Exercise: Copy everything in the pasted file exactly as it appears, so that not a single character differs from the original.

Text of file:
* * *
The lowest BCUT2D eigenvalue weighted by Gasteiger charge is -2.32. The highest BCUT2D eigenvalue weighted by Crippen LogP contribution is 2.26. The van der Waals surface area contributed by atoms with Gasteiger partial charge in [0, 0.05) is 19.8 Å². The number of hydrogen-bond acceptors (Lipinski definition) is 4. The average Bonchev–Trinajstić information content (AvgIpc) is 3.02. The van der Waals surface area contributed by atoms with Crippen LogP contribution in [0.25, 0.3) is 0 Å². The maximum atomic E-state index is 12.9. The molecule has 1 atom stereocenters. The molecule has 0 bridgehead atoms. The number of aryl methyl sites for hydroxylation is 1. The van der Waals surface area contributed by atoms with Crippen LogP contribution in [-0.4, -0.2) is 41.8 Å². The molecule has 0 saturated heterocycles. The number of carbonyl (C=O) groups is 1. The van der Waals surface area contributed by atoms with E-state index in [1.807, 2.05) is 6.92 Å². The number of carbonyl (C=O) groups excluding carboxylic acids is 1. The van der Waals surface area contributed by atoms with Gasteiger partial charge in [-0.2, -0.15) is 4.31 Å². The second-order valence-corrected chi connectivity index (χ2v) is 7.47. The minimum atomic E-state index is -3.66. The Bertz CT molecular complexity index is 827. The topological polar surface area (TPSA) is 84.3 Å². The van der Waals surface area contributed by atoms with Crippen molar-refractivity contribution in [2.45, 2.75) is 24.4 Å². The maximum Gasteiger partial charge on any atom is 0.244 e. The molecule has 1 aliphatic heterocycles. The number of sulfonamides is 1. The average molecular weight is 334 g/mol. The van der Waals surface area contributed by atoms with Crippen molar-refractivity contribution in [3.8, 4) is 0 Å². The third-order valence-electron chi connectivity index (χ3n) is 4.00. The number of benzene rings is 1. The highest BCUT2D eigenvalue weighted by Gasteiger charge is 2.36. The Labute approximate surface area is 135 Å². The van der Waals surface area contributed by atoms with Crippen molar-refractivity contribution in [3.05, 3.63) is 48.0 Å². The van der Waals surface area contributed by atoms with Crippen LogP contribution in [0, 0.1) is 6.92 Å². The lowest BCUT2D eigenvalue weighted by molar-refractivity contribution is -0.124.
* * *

The lowest BCUT2D eigenvalue weighted by Gasteiger charge is -2.32. The highest BCUT2D eigenvalue weighted by Crippen LogP contribution is 2.26. The van der Waals surface area contributed by atoms with Gasteiger partial charge in [0, 0.05) is 19.8 Å². The number of hydrogen-bond acceptors (Lipinski definition) is 4. The average Bonchev–Trinajstić information content (AvgIpc) is 3.02. The van der Waals surface area contributed by atoms with Crippen LogP contribution in [0.25, 0.3) is 0 Å². The maximum atomic E-state index is 12.9. The molecule has 1 atom stereocenters. The molecule has 0 bridgehead atoms. The number of aryl methyl sites for hydroxylation is 1. The van der Waals surface area contributed by atoms with Crippen LogP contribution in [-0.4, -0.2) is 41.8 Å². The molecule has 0 saturated heterocycles. The number of carbonyl (C=O) groups is 1. The van der Waals surface area contributed by atoms with E-state index in [1.807, 2.05) is 6.92 Å². The number of carbonyl (C=O) groups excluding carboxylic acids is 1. The van der Waals surface area contributed by atoms with Gasteiger partial charge in [-0.2, -0.15) is 4.31 Å². The second-order valence-corrected chi connectivity index (χ2v) is 7.47. The minimum atomic E-state index is -3.66. The Bertz CT molecular complexity index is 827. The topological polar surface area (TPSA) is 84.3 Å². The van der Waals surface area contributed by atoms with Crippen molar-refractivity contribution in [2.45, 2.75) is 24.4 Å². The maximum Gasteiger partial charge on any atom is 0.244 e. The molecule has 1 aliphatic heterocycles. The number of sulfonamides is 1. The average molecular weight is 334 g/mol. The van der Waals surface area contributed by atoms with Crippen molar-refractivity contribution in [3.8, 4) is 0 Å². The third-order valence-electron chi connectivity index (χ3n) is 4.00. The number of benzene rings is 1. The highest BCUT2D eigenvalue weighted by Gasteiger charge is 2.36. The Labute approximate surface area is 135 Å². The van der Waals surface area contributed by atoms with Crippen molar-refractivity contribution in [3.05, 3.63) is 48.0 Å². The van der Waals surface area contributed by atoms with Crippen LogP contribution in [0, 0.1) is 6.92 Å². The lowest BCUT2D eigenvalue weighted by molar-refractivity contribution is -0.124.